R o B e R t B . ta L I S s E

Contemporary liberal democracy employs a conception of legitimacy according to which political decisions and institutions must be at least in principle justifiable to all citizens. This conception of legitimacy is difficult to satisfy when citizens are deeply divided at the level of fundamental moral, religious, and philosophical commitments. Many have followed the later Rawls in holding that where a reasonable pluralism of such commitments persists, political justification must eschew appeal to any controversial moral, religious, or philosophical premises. In this way, the Rawlsian account of public political justification involves a politics of omission, where citizens are expected to bracket off their most fundamental commitments and seek justifications that draw only from uncontroversial premises. This politics of omission is necessary, Rawls argues, for political stability. But there is good social epistemic evidence for the view that the politics of omission encourages insularity among like-minded groups, and that this insularity in turn generates extremism. So omission is likely to lead to instability, not stability.
Keywords No keywords specified (fix it)
Categories (categorize this paper)
 Save to my reading list
Follow the author(s)
My bibliography
Export citation
Find it on Scholar
Edit this record
Mark as duplicate
Revision history
Request removal from index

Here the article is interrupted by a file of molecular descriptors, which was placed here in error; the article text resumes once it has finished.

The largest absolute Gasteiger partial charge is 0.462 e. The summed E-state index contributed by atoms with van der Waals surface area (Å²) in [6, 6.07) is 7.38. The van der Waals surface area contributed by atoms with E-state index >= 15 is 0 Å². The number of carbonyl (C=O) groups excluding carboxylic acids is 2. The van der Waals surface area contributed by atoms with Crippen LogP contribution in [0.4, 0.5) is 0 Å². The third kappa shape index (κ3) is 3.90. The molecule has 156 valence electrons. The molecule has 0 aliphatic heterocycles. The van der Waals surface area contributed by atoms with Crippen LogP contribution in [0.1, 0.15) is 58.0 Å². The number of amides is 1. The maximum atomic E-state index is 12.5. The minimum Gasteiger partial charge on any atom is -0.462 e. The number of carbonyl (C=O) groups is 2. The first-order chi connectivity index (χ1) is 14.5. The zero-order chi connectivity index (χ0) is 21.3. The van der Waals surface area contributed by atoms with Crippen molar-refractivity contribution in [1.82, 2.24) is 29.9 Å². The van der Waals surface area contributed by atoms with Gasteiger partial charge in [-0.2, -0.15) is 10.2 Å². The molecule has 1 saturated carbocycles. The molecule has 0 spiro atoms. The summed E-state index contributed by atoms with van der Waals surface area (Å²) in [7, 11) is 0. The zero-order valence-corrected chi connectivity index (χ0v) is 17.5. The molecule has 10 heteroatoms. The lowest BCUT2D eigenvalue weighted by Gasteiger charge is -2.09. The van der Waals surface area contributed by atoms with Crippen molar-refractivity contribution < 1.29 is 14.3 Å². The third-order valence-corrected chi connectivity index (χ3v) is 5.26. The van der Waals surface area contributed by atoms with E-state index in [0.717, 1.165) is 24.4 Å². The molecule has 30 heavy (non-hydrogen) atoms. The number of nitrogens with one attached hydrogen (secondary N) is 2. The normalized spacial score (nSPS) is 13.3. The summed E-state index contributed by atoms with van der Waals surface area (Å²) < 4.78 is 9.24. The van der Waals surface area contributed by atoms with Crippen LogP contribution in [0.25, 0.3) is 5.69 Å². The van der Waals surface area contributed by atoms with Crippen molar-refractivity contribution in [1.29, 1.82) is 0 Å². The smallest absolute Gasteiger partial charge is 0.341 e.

Download options
Our Archive

Upload a copy of this paper     Check publisher's policy     Papers currently archived: 27,613
External links

Setup an account with your affiliations in order to access resources via your University's proxy server
Configure custom proxy (use this if your affiliation does not provide a proxy)
Through your library
References found in this work BETA

No references found.

Add more references

Citations of this work BETA

No citations found.

Add more citations

Similar books and articles
Civic Respect, Political Liberalism, and Non-Liberal Societies.Blain Neufeld - 2005 - Politics, Philosophy and Economics 4 (3):275-299.
Sincerity and Reconciliation in Public Reason.Richard M. Buck - 2001 - Social Philosophy Today 17:21-35.
Justice: Metaphysical, After All? [REVIEW]Ryan W. Davis - 2011 - Ethical Theory and Moral Practice 14 (2):207-222.
What is Reasonableness?James Boettcher - 2004 - Philosophy and Social Criticism 30 (5-6):597-621.
Political Liberalism, Basic Liberties, and Legal Paternalism.William Glod - 2010 - Southern Journal of Philosophy 48 (2):177-196.
The Rights of the Guilty.Corey Brettschneider - 2007 - Political Theory 35 (2):175-199.

Monthly downloads

Added to index


Total downloads

57 ( #91,935 of 2,168,944 )

Recent downloads (6 months)

2 ( #186,783 of 2,168,944 )

How can I increase my downloads?

My notes
Sign in to use this feature

There  are no threads in this forum
Nothing in this forum yet.

Other forums